Department of Entomology, NMNH, Smithsonian Institution

Department of Entomology, NMNH, Smithsonian Institution Main page for sharing the work of SI, SEL and WRBU staff in Entomology at the NMNH and for highlighting timely and/or interesting news items on entomological topics.

Welcome to our page! This page will be used to give you updates about current research, share insect related news and give you a behind the scenes look at the Entomology Department. We hope that you can use this space to share your thoughts about our posts and tell us about your visit to the National Museum of Natural History. Please feel free to ask us any questions that you may have. While we want you to be able to use this space to discuss topics of Entomology, we ask that you express yourself in a civil manner, and always treat others with respect. The Smithsonian also monitors and may remove posts consistent with its terms of use, as described at

Operating as usual


Although cicadas and many other insects are not just edible but highly nutritious, it is important to note that people who have a known shellfish allergy, particularly to Crustaceans (shrimp, crabs, lobsters, etc.) could potentially have an allergic reaction to eating cicadas as well. This is not necessarily true for everyone, but it is important to know before you dine!

The allergic reaction in sensitized people is due to two factors that insects share with crustaceans: 1) the chitin used to form insect exoskeletons is very similar to the chitin used in the exoskeletons of many Crustacea; and 2) insects as well as Crustacea both include the proteins tropomyosin and arginine kinase, which are both known for invoking an allergic reaction in those with shellfish allergies. Tropomyosin is a structural element in muscle tissue and arginine kinase is an enzyme involved in muscle contraction. #BroodX #Magicicada


There are 15 active geographic Broods of Periodical Cicadas, each numbered with a Roman numeral. This year's visitors go by the name Brood X, that's "ten". If you've been saying "X" like the letter, you're not alone. That does make them seem a bit mysterious and alien, like the sound that the males make. But cicadas are totally harmless!

Have you seen any in your neighborhood? If so where?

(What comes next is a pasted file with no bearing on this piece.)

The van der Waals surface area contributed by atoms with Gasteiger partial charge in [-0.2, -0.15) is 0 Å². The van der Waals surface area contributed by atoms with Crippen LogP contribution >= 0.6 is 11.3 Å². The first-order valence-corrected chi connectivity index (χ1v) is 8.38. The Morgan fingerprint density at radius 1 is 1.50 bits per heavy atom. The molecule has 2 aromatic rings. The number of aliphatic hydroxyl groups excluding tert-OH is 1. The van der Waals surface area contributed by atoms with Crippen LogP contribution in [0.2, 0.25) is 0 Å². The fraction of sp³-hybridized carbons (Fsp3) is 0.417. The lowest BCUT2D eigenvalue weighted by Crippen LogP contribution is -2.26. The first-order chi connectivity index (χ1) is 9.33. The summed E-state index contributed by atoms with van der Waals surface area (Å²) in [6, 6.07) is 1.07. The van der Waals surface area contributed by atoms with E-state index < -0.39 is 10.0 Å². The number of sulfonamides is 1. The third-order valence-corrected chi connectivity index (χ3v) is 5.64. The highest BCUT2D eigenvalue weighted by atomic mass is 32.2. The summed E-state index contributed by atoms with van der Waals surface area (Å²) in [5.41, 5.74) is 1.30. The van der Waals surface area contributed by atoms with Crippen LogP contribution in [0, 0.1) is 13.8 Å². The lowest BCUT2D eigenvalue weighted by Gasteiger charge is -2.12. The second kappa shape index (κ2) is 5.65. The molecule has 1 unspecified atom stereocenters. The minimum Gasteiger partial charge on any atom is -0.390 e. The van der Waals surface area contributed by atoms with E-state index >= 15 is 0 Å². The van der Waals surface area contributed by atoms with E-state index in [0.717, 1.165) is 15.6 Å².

This Moth Is Huge in Australia
This Moth Is Huge in Australia

This Moth Is Huge in Australia

A giant wood moth, the heaviest of all known moths, appeared on the side of a school building in Queensland, Australia, enthralling students who are used to diverse wildlife.

Photos from Smithsonian National Museum of Natural History's post

Photos from Smithsonian National Museum of Natural History's post


This spring brings the arrival of Brood X of the 17-year periodical cicada. Brood X is also called the Great Eastern Brood because of its range across the eastern United States, the most extensive of any 17-year cicada. The nymphs spend most of their 17 years underground, feeding on fluids from tree roots. When the ground gets warm enough, the cicadas emerge en masse to mate and lay eggs, before dying after 4-6 weeks. #Spring Department of Entomology, NMNH, Smithsonian Institution


It's not just the flowers that have to hide away in the cold of winter!

Robert "Bort" Edwards, a Smithsonian research associate, shared this photo with us and says one reason that there are fewer flowers when it gets cold is that many plants rely on insects to visit their flowers and carry pollen from one to the other. Most insects can't fly when the temperature gets too cold (honey bees stop foraging at 55 degrees F), and so putting out flowers in winter would be a waste of valuable energy. As the weather warms up and the insects emerge, so do the flowers, so as you enjoy the first flowers of spring, keep an eye out for the busy little pollinators going about their business and thank them for their work!

Photo: a native bee gets busy foraging on a Purple Aster (Symphyotrichum patens), Shenandoah National Park, VA.


Today we honor Margaret Collins (1922 - 1996), a pioneering scientist and civil rights activist who, at the time she earned her PhD, was the first Black female entomologist and the third Black female zoologist in the country!

One of the reigning experts on termites, Collins had a successful academic career teaching at Howard University, Florida A&M, and Federal City College (now University of District of Columbia). She made significant contributions to the Smithsonian termite collection, and materials she collected now form the Collins Collection at @smithsoniannmnh. #SmithsonianBHM #BlackHistoryMonth #BHM